The WannaCry ransomware attack that terrorized computers the world over back in May this year turned up an unexpected hero in the form of a British security researcher calling himself MalwareTech. In surprising news, the man behind the moniker, Marcus Hutchins, has now gotten arrested in the US for allegedly creating banking malware.
It’s an unfortunate turn of events for Hutchins especially given his contribution towards ending WannaCry’s spread. To recall, he had noticed a specific domain name hidden in the ransomware’s code. He registered the website and miraculously stopped the malware’s reign of terror.
The 23-year-old will now need a miracle of his own if he wants to escape the mess he’s in. He appears to have gotten detained after the Defcon hacker conference in Las Vegas when he was heading back to the UK. The Department of Justice proceeded to unseal an indictment against him, claiming that he had come up with the Kronos banking trojan.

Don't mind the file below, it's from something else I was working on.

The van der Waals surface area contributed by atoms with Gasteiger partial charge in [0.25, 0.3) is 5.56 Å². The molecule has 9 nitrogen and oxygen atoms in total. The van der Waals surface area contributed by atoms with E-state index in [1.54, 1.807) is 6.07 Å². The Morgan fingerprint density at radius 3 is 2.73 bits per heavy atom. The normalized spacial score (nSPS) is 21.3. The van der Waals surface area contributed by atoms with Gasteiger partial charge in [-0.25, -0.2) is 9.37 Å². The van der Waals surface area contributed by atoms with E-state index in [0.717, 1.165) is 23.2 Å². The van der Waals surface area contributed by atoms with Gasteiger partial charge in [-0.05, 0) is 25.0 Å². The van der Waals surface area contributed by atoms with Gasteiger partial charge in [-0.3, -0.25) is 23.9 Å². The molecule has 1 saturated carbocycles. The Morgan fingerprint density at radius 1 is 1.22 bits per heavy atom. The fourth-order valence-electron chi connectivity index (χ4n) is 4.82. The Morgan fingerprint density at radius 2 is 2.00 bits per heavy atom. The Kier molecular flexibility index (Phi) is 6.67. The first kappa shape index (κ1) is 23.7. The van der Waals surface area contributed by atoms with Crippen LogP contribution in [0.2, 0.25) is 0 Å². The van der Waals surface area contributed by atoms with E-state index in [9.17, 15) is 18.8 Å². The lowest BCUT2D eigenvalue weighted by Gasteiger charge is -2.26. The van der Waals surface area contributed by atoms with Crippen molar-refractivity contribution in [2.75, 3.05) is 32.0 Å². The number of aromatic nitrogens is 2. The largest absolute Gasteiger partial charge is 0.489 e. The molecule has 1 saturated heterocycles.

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Kronos is a highly sophisticated system which rose to fame in 2014. It can be used to do things like stealing banking credentials and altering a bank’s website to trick people into entering their PIN code. The DOJ is accusing Hutchins of creating the malware for criminal use and trying to sell it for $3000 between 2014 and 2015 on dark web market sites like AlphaBay.
To be clear, it’s not actually a crime to make malware, but it is illegal to sell malware in aid of a crime. The US’ case now relies on proving the latter, but it doesn’t appear to have much evidence of this based on the 8-page indictment.
There’s been a flood of support for Hutchins from the cybersecurity community in the wake of his arrest, some of whom have pointed out that he’s built his career out of stopping cyber attacks, not starting them. Moreover, he currently works as a researcher for the UK-based security firm Kryptos Logic.